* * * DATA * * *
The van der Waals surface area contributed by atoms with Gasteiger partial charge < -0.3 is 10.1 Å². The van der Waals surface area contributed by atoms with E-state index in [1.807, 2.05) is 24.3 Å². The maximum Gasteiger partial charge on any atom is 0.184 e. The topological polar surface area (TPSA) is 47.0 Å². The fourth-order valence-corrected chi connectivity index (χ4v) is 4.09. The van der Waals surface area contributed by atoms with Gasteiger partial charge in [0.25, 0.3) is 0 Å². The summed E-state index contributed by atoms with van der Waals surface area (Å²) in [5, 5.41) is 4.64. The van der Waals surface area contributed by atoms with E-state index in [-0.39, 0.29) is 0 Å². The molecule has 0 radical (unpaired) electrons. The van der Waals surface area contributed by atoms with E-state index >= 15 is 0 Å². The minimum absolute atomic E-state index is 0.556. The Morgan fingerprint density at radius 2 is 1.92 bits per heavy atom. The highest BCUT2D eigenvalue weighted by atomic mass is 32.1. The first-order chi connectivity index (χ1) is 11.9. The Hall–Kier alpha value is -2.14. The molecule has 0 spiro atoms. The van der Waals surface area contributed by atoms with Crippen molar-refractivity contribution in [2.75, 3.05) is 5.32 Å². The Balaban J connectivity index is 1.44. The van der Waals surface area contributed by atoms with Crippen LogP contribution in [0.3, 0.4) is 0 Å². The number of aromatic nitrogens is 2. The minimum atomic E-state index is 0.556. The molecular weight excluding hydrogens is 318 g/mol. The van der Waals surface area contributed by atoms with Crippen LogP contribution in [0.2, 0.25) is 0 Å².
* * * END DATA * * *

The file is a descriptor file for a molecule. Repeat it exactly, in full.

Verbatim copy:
The van der Waals surface area contributed by atoms with Gasteiger partial charge < -0.3 is 10.1 Å². The van der Waals surface area contributed by atoms with E-state index in [1.807, 2.05) is 24.3 Å². The maximum Gasteiger partial charge on any atom is 0.184 e. The topological polar surface area (TPSA) is 47.0 Å². The fourth-order valence-corrected chi connectivity index (χ4v) is 4.09. The van der Waals surface area contributed by atoms with Gasteiger partial charge in [0.25, 0.3) is 0 Å². The summed E-state index contributed by atoms with van der Waals surface area (Å²) in [5, 5.41) is 4.64. The van der Waals surface area contributed by atoms with E-state index in [-0.39, 0.29) is 0 Å². The molecule has 0 radical (unpaired) electrons. The van der Waals surface area contributed by atoms with E-state index >= 15 is 0 Å². The minimum absolute atomic E-state index is 0.556. The Morgan fingerprint density at radius 2 is 1.92 bits per heavy atom. The highest BCUT2D eigenvalue weighted by atomic mass is 32.1. The first-order chi connectivity index (χ1) is 11.9. The Hall–Kier alpha value is -2.14. The molecule has 0 spiro atoms. The van der Waals surface area contributed by atoms with Crippen molar-refractivity contribution in [2.75, 3.05) is 5.32 Å². The Balaban J connectivity index is 1.44. The van der Waals surface area contributed by atoms with Crippen LogP contribution in [0.3, 0.4) is 0 Å². The number of aromatic nitrogens is 2. The minimum atomic E-state index is 0.556. The molecular weight excluding hydrogens is 318 g/mol. The van der Waals surface area contributed by atoms with Crippen LogP contribution in [0.2, 0.25) is 0 Å².